Propane heaters have a better rating than electric heaters. This is due to the lower cost of ownership.
Some of the benefits of a natural gas tankless water heater are that hot water is available at anytime, the cost to operate the heater is less than a tank and there may be government grants to entice consumers to use the new system. Overall, energy saving and constant hot water availabilty at the main advantages.
Propane heaters cost less to run per hour.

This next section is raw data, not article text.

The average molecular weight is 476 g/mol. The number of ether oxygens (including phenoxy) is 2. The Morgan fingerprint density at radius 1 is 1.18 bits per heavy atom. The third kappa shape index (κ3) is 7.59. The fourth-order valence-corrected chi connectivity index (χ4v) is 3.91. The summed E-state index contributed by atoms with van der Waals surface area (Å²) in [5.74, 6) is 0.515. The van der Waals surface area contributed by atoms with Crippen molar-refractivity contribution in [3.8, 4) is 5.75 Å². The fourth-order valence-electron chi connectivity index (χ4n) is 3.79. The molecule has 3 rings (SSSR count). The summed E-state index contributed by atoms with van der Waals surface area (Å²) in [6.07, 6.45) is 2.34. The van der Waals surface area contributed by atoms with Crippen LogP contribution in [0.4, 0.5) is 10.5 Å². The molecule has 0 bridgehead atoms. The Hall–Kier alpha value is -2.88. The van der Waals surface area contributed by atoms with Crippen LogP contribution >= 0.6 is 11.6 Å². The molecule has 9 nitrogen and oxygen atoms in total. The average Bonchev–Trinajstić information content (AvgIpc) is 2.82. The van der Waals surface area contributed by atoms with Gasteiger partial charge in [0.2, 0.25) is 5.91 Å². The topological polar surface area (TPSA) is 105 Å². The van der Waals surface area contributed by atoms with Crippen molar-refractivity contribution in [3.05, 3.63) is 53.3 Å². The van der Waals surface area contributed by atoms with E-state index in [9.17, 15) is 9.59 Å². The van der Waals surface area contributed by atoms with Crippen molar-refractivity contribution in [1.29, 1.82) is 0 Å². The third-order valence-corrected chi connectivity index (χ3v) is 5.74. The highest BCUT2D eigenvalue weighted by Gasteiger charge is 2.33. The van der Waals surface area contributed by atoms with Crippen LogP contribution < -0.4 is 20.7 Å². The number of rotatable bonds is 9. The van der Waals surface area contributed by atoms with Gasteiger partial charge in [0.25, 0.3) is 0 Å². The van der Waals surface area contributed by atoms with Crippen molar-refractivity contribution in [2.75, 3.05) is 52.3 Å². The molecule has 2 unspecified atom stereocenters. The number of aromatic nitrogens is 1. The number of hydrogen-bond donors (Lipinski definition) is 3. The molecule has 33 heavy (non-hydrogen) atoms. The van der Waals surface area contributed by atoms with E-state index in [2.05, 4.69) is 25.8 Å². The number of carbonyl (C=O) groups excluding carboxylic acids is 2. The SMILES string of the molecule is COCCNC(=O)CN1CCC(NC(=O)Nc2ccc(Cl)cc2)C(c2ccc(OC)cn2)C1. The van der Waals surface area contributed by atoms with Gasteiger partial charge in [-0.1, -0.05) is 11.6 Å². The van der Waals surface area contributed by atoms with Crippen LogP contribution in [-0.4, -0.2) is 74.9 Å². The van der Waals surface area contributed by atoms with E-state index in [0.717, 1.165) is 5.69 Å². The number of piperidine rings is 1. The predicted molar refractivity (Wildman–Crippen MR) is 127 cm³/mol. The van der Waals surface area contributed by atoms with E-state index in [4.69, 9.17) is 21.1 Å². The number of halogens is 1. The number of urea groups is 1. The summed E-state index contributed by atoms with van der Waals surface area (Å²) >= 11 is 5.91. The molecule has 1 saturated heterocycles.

The life expectancy of a tank-type hot water heater is 13 years. For most of this time, the water heater will perform without any attention, then all of a sudden, you find water all over the floor. Before you rush out and make an emergency call to your plumber, there are several things to consider. The first is what size hot water heater your family needs now and for the next few years. Perhaps the size of your family has changed. If the kids are growing up, you may want to consider getting a larger heater. Teenagers tend to take longer showers and consequently use up more hot water. On the other hand, maybe the kids have moved out of the house and you can get by with a smaller size. What is the availability of different fuel types? If you have both natural gas and electric available, you can change if it makes economic sense. Electric water heaters cost less initially and are simpler to install. However, electric utility rates tend to be higher so the operating costs over the years will be higher when compared to natural gas. Gas water heaters are a little more complicated. They need adequate venting for the flue gases and a sufficient air supply for combustion. This makes the location of the heater more critical. Gas backdrafting is also a consideration and carbon monoxide detectors may need to be installed. The efficiency of the water heaters is a major factor. Electric water heaters have energy factors above 95%, while natural gas heaters are in the range of 60% to 65%. Tankless water heaters have become more popular in recent years. Their efficiency is higher, around 80%, because they do not have standby heat losses from a tank. Based on average gas rates, a tankless water heater will save about $100 per year for the average homeowner. The initial cost of a tankless heater is higher compared to gas and electric. Determine the payback period to see if the annual fuel savings justify the additional cost of the unit.